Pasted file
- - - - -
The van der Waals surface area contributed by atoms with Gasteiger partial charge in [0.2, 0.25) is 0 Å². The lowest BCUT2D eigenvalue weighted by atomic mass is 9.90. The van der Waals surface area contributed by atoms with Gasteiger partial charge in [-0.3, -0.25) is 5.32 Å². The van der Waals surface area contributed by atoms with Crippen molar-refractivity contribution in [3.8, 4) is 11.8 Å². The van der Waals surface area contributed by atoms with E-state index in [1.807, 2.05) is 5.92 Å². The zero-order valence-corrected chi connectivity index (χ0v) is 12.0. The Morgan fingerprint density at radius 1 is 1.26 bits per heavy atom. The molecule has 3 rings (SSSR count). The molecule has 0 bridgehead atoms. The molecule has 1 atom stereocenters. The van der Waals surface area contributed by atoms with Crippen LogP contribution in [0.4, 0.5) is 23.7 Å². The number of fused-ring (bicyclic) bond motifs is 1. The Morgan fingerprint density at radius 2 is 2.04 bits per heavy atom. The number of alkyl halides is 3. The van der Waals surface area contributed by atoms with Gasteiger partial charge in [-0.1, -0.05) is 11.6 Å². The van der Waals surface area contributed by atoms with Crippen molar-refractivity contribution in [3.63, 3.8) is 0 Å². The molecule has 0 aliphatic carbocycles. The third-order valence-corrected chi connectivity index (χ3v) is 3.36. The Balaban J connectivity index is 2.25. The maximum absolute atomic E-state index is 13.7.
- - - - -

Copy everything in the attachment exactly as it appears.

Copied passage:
The van der Waals surface area contributed by atoms with Gasteiger partial charge in [0.2, 0.25) is 0 Å². The lowest BCUT2D eigenvalue weighted by atomic mass is 9.90. The van der Waals surface area contributed by atoms with Gasteiger partial charge in [-0.3, -0.25) is 5.32 Å². The van der Waals surface area contributed by atoms with Crippen molar-refractivity contribution in [3.8, 4) is 11.8 Å². The van der Waals surface area contributed by atoms with E-state index in [1.807, 2.05) is 5.92 Å². The zero-order valence-corrected chi connectivity index (χ0v) is 12.0. The Morgan fingerprint density at radius 1 is 1.26 bits per heavy atom. The molecule has 3 rings (SSSR count). The molecule has 0 bridgehead atoms. The molecule has 1 atom stereocenters. The van der Waals surface area contributed by atoms with Crippen LogP contribution in [0.4, 0.5) is 23.7 Å². The number of fused-ring (bicyclic) bond motifs is 1. The Morgan fingerprint density at radius 2 is 2.04 bits per heavy atom. The number of alkyl halides is 3. The van der Waals surface area contributed by atoms with Gasteiger partial charge in [-0.1, -0.05) is 11.6 Å². The van der Waals surface area contributed by atoms with Crippen molar-refractivity contribution in [3.63, 3.8) is 0 Å². The molecule has 0 aliphatic carbocycles. The third-order valence-corrected chi connectivity index (χ3v) is 3.36. The Balaban J connectivity index is 2.25. The maximum absolute atomic E-state index is 13.7.